Free speech or just a lie? Supreme Court takes case on Medal of Honor claim.
Alvarez’s lawyer asked a federal judge to dismiss the charges as a violation of the First Amendment. The judge upheld the charges, ruling that the First Amendment does not protect “knowingly false statements.”
The act is narrowly written to ban only “deliberately false statements concerning a very specific subject matter,” the judge said.
Alvarez pleaded guilty, but reserved the right to appeal the First Amendment issue. He was sentenced to three years' probation and ordered to pay a $5,000 fine.
A panel of the Ninth US Circuit Court of Appeals reversed the conviction in a 2-to-1 vote and declared the Stolen Valor Act unconstitutional.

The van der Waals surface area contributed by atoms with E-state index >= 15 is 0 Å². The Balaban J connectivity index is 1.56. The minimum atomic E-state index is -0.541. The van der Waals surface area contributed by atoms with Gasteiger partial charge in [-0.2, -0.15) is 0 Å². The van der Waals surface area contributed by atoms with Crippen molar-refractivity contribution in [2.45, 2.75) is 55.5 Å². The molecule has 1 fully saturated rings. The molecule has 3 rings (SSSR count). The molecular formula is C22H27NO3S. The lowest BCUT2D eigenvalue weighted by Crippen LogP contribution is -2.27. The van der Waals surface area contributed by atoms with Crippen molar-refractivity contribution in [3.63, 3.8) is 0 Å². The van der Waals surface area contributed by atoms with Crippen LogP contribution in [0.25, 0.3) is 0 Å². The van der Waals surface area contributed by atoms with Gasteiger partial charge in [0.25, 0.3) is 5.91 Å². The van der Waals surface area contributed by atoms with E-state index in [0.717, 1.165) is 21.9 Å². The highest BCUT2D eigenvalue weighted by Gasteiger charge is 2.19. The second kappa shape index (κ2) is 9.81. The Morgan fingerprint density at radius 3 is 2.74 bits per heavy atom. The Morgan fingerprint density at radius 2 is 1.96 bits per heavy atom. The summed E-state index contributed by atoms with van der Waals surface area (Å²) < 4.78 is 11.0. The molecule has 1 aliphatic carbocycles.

The appeals court’s two-judge majority, Judges Milan Smith and Thomas Nelson, said they were concerned that the act might open the door to broader government restrictions on lying.
“We cannot adopt the government’s approach as the general rule for false factual speech without turning customary First Amendment analysis on its head,” Judge Smith wrote.
He said the government’s approach was inconsistent with maintenance of a robust and uninhibited marketplace of ideas.
“The right to speak and write whatever one chooses – including to some degree, worthless, offensive, and demonstrable untruths – without cowering in fear of a powerful government is, in our view, an essential component of the protection afforded by the First Amendment,” Smith wrote.
Chief Judge Alex Kozinski, in a comment about the case, said it raised the specter of government censorship by “the truth police.” He noted that “white lies, exaggerations, and deceptions … are an integral part of human intercourse."